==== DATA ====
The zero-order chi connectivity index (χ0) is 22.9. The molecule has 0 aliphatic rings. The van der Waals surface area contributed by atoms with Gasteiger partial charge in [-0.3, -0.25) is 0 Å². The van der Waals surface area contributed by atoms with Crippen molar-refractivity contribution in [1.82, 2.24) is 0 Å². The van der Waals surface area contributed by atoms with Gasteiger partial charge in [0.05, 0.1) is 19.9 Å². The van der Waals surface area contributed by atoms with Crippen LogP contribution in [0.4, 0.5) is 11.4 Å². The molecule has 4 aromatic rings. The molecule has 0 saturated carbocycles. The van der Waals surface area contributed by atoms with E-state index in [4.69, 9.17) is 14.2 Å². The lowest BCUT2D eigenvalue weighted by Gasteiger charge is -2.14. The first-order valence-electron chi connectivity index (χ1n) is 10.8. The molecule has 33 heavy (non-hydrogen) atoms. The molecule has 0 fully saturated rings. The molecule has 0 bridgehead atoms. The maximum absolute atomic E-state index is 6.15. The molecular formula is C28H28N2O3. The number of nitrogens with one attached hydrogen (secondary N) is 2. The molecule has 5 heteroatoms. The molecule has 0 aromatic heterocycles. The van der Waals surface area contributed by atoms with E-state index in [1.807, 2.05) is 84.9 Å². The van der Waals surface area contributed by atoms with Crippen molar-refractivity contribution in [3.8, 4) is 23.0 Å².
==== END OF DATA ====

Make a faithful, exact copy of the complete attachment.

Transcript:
The zero-order chi connectivity index (χ0) is 22.9. The molecule has 0 aliphatic rings. The van der Waals surface area contributed by atoms with Gasteiger partial charge in [-0.3, -0.25) is 0 Å². The van der Waals surface area contributed by atoms with Crippen molar-refractivity contribution in [1.82, 2.24) is 0 Å². The van der Waals surface area contributed by atoms with Gasteiger partial charge in [0.05, 0.1) is 19.9 Å². The van der Waals surface area contributed by atoms with Crippen LogP contribution in [0.4, 0.5) is 11.4 Å². The molecule has 4 aromatic rings. The molecule has 0 saturated carbocycles. The van der Waals surface area contributed by atoms with E-state index in [4.69, 9.17) is 14.2 Å². The lowest BCUT2D eigenvalue weighted by Gasteiger charge is -2.14. The first-order valence-electron chi connectivity index (χ1n) is 10.8. The molecule has 33 heavy (non-hydrogen) atoms. The molecule has 0 fully saturated rings. The molecule has 0 bridgehead atoms. The maximum absolute atomic E-state index is 6.15. The molecular formula is C28H28N2O3. The number of nitrogens with one attached hydrogen (secondary N) is 2. The molecule has 5 heteroatoms. The molecule has 0 aromatic heterocycles. The van der Waals surface area contributed by atoms with E-state index in [1.807, 2.05) is 84.9 Å². The van der Waals surface area contributed by atoms with Crippen molar-refractivity contribution in [3.8, 4) is 23.0 Å².